Undergrads: English Courses for Students Interested in Science and Technology

Literature and Technology
Did you know that Ada Lovelace, regarded as the first computer programmer, was the daughter of the nineteenth-century poet Lord Byron?  Technology and literature have long gone hand-in-hand: products of our creativity, our inspiration, and our cultural desire to organize and improve our lives.  Studying technology and literature together provides a rounded kind of insight: the human and cultural implications of our tools and our machines.

The English department offers opportunities for students to combine their study in tech fields with investigations of the written word and the stories that we tell with it.  One of the benefits of studying technology at UW is that the U provides more than simply learning code or design, it provides a wealth of opportunity to see the intellectual intersections of these with other academic fields.  Moreover, the current tech market depends upon people skilled in reading and writing, so taking courses in English can be both intellectually and professionally important.

Most of these courses satisfy university requirements for VLPA credit; some provide “W” credit automatically and some have the option of pursuing “W” credit (if not specified, it is often possible to earn “W” credit; please contact the instructor).

 

Spring 2017

Engl 200G: Alien Minds: Poetics and Mathematics from Print Media to Artificial Intelligence (VLPA, W)
Aaron Ottinger

 Module I: Alien Narratives: Reorganizing Knowledge
Sterne, Laurence. Tristram Shandy.
Sousanis, Nick. Unflattening

Module II: Alien Landscapes: The Power of Numbers, Shape, and the Ecology of Reading
Coleridge, Samuel Taylor and William Wordsworth. Lyrical Ballads 1798 and 1800.
Horowitz, Eli, Kevin Moffett, and Matthew Derby, The Silent History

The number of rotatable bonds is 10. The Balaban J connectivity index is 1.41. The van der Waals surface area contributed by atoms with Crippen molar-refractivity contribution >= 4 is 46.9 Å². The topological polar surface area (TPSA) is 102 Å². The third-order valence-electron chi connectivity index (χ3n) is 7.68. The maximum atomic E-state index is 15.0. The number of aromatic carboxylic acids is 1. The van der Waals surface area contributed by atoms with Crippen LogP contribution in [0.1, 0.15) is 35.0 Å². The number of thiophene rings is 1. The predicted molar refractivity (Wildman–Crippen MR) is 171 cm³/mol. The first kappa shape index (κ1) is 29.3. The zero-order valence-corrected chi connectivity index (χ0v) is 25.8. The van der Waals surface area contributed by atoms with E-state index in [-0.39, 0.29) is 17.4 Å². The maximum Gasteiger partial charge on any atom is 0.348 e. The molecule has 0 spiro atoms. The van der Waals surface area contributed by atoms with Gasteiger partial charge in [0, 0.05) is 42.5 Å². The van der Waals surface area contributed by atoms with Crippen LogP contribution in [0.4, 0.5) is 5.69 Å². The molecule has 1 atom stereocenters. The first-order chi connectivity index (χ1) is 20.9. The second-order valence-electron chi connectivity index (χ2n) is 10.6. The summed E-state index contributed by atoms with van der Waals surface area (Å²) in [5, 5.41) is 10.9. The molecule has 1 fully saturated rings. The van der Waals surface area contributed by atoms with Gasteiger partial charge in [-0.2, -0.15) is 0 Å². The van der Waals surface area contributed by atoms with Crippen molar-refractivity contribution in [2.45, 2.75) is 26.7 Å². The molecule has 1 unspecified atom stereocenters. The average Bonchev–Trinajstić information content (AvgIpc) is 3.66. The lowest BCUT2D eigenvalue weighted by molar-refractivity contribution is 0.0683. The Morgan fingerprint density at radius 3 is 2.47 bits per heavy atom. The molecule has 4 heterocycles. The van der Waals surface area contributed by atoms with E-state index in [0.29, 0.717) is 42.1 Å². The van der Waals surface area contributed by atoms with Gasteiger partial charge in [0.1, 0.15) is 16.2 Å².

Module III: Becoming Alien
Shelley, Mary. Frankenstein; or, The Modern Prometheus
Kearny, Douglas. The Black Automaton

 

ENGL 204A:  The Zombie Apocalypse (VLPA)
Eva Cherniavsky

Contemporary culture teems with the animated dead.  While vampires have proliferated in fiction, film, comics and television for well over a century now, zombies are more recent arrivals; the emergence of zombie narrative as a new, cross-media genre of popular culture is usually dated to George Romero’s iconic 1978 film, Dawn of the Dead.  If vampires are a late-19th-century phenomenon (Bram Stoker published Dracula in 1897), zombies are late-20th-century and early-21st-century creatures. If vampires are ancient revenants (figures from earlier ages, called forth from the crypt), zombies are us – or, as Rick Grimes puts in  Robert Kirkman’s comic, “We are the walking dead.”

This course will consider what it is that drives the attraction to the figure of the zombie, and what ideas about government, society, belonging, ecology, and futurity zombie narratives explore.   Dracula’s arrival in Victorian London spoke to the effects of urbanization, industrialization, and colonialism: what might zombies have to tell us about de-industrialization, globalization, austerity, and the information age? While our focus will be on print fiction, we will also consider a number of films, as well as a television series

 

ENGL 242F:  Dystopian Fiction (VLPA, W)
Elizabeth Brown